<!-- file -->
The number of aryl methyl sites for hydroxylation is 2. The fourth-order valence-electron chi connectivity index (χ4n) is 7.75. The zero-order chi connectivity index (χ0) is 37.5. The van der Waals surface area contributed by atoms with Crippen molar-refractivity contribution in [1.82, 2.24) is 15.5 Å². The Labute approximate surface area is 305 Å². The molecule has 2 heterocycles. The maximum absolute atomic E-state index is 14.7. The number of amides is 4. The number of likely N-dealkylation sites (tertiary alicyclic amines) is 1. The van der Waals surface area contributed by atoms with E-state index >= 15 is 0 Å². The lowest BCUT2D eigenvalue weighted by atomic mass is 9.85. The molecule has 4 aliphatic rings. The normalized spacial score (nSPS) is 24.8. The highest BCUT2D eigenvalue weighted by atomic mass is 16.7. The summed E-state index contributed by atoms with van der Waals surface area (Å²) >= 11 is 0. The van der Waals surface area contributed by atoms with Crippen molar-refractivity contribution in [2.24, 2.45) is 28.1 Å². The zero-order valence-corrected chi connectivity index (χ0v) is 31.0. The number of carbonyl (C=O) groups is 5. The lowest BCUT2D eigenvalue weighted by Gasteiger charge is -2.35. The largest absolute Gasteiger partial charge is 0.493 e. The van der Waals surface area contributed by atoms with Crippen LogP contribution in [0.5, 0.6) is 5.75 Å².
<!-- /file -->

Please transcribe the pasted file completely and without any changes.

The number of aryl methyl sites for hydroxylation is 2. The fourth-order valence-electron chi connectivity index (χ4n) is 7.75. The zero-order chi connectivity index (χ0) is 37.5. The van der Waals surface area contributed by atoms with Crippen molar-refractivity contribution in [1.82, 2.24) is 15.5 Å². The Labute approximate surface area is 305 Å². The molecule has 2 heterocycles. The maximum absolute atomic E-state index is 14.7. The number of amides is 4. The number of likely N-dealkylation sites (tertiary alicyclic amines) is 1. The van der Waals surface area contributed by atoms with E-state index >= 15 is 0 Å². The lowest BCUT2D eigenvalue weighted by atomic mass is 9.85. The molecule has 4 aliphatic rings. The normalized spacial score (nSPS) is 24.8. The highest BCUT2D eigenvalue weighted by atomic mass is 16.7. The summed E-state index contributed by atoms with van der Waals surface area (Å²) >= 11 is 0. The van der Waals surface area contributed by atoms with Crippen molar-refractivity contribution in [2.24, 2.45) is 28.1 Å². The zero-order valence-corrected chi connectivity index (χ0v) is 31.0. The number of carbonyl (C=O) groups is 5. The lowest BCUT2D eigenvalue weighted by Gasteiger charge is -2.35. The largest absolute Gasteiger partial charge is 0.493 e. The van der Waals surface area contributed by atoms with Crippen LogP contribution in [0.5, 0.6) is 5.75 Å².